Posts Tagged ‘attunement’

Determining School Readiness

May 6, 2011

... she has also felt a little nervous and uncertain.

Tuesday my baby went to kindergarten… admittedly, just for 1/2 hour (it was Buddy Day and next year’s kindergarteners went for a visit) but this is a big step for both of us!  Olivia has been home with me for the past 5+ years and when people ask her what school/preschool she is in she has taken to saying, “I skipped right over preschool and am landing in kindergarten!”   She has always seen her big brother and other neighborhood kids go to school and has been excited about her turn to start school.

And yet….

… over the past several weeks of gathering and turning in paperwork and getting ready for her visit to kindergarten, she has also felt nervous and uncertain.

The morning before her visit, this came out as a weird sort of “mad and sassy”, which is pretty unusual for her.  While there was no mistaking the sassy talk, it took me a minute to figure out if she was just joking or if something else was going on.   Well, it definitely was the latter.  When I pulled her into my lap and suggested that maybe her words were mad, but she might actually be feeling something else, one of the others in “mad, sad, glad or scared”, the facade broke and she cried a little and said she was scared and “concerned” about going to school.

When I told my dear husband about this, he immediately started to worry, went straight into fix-it-mode and said, “Oh no!  Maybe we should find some sort of preschool for her so that she can get used to it and be ready for kindergarten.”

I know that my husband isn’t the only parent to worry about kindergarten readiness. (Families adopting older children have similar concerns about school in general)  Others also jump to the same solution–send them to preschool to get practiced up and “ready” for real school.  In fact, the idea that preschool is needed for kindergarten readiness is so pervasive in our society that it’s fast becoming perceived as “real school”.

Now, my purpose here is not to bash preschool.  I think a well-done preschool can be a great experience for kids and parents, but I don’t think that it’s a necessary experience for children who are in a nurturing, engaged environment anyway.  The skills that one needs to be successful in school are actually not learned in a group situation.   We know that things like security (trust), impulse control, keeping (or getting) oneself calm, empathy for others, etc… are brain based skills learned through one-on-one responsive caregiving from a primary caregiver.  This is something Julie and I have been preaching for years now…  If you’ve taken part in the Because They Waited system, our other recorded courses or webinars, you’ll know that we base all of our own parenting and our education for parents on this piece of brain development science.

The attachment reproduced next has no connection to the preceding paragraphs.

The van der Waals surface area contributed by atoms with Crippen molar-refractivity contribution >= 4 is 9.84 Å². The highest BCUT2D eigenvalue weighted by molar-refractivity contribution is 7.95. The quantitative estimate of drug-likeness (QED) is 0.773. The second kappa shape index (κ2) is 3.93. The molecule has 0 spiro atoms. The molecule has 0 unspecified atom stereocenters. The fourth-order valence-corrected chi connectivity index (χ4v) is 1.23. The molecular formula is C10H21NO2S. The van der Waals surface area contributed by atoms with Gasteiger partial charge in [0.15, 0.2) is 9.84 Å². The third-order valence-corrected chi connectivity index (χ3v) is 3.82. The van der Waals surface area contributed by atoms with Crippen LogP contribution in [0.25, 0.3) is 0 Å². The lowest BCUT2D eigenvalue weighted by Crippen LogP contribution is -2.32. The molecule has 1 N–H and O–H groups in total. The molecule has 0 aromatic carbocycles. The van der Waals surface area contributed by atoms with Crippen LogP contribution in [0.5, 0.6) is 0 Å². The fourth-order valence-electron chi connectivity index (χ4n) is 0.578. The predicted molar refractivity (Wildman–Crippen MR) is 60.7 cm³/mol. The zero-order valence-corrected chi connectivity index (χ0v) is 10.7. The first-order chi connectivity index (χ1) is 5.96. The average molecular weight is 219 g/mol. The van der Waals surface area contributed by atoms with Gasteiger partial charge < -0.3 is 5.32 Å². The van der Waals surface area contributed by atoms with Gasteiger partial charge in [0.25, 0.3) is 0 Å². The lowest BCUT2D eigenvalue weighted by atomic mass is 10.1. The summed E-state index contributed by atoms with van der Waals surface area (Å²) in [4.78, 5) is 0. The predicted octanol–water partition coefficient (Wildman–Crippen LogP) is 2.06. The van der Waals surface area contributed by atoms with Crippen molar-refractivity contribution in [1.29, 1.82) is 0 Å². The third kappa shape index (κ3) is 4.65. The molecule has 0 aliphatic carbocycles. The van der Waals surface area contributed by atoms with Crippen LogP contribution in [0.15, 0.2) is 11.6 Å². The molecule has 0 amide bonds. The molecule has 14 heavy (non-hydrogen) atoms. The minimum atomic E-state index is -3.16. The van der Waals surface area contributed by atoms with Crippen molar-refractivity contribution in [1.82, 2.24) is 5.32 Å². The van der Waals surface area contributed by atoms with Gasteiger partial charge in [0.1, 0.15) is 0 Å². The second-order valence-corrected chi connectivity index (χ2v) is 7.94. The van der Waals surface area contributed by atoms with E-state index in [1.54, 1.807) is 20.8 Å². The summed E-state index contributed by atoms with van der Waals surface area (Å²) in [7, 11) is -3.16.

The truth is that if children learn these skills from being in a group of peers, children coming home from orphanage would be the best socialized and the most ready for school!  But of course, we know this isn’t the case.

But I digress… the point I wanted to make about my husband’s conclusion that Olivia might not be ready for kindergarten based on the fact that she was nervous is a jump that lots of parents make, but isn’t really true.  Feeling nervous before a new situation is completely normal for anyone, but especially for a child experiencing her first bit life change!   Sometimes I think that we place even greater expectations on our children than we do ourselves or other adults.

Imagine you have a friend who is talking to you about starting a new job.  She loves her old job, it’s been great, but now she’s ready for a different experience and has landed a job will be great for her, only she’s feeling nervous about making the switch.  Would you counsel her to stay where she is?  To find a different job to practice at before taking on this new job?  Or would you encourage her to look at and remember that she is ready and equipped for this change that will bring new joys and challenges to her life?  I think a similar approach makes sense for a child who is developmentally ready for  school, but who is nervous.

Of course, there are some children who truly aren’t ready for school.  Some children are truly scared or anxious as opposed to nervous.  The real question is what pieces of their development need some growth?  Usually, parents cite concerns with maturity, impulse control (ie–focus), security (trust), emotional self-reguation, behavior (speaks to all of these!) and the like.  It’s important to remember how a child develops these skills–not just because they grow older, but because of the brain building experiences they have every day with a primary caregiver.

Olivia and Her Daddy Going to Kindergarten Buddy Day!

The good news for us is that Olivia truly is just nervous and not scared of going to school.  She truly has the skills to go to school and be successful.  She was able to march in happily with her daddy, had a great time once she got into the classroom and because she has the skills, she found the experience to be very confidence building.

Stress, Re-Parenting and Pull Close Parenting

May 5, 2011

I just got off the phone with a dear friend of mine who told me a story that she is allowing me to now share with you.

She is the proud mommy to little 6-year-old C. who came home from China when she was about 2 years old or so. Their family was eating dinner the other night after a rough day and my friend could just see that C. was “in a mood” and really struggling to keep it together.  At some point during dinner, C. asked her mama, “Do you know how some people feed their babies like an airplane?”   (referring to zooming a spoonful of food toward the baby like it’s an airplane while feeding them)  C. went on to ask, “Do you think you could feed me like that?”  and dinner was finished with my friend feeding her big-little girl like an airplane.  My friend went on to tell me that  as she was feeding her daughter, she could just see the tension from the day melt out of C.

What a beautiful example of re-parenting and of a child who is learning to rely on their parent to help them regulate their emotions!  Imagine if my friend was less in tune with her daughter (or didn’t have the knowledge to know what C. was really asking for) and had instead told her to feed herself like a big girl.  They both would have missed out on a great opportunity to teach and learn trust, self-regulation and attunement.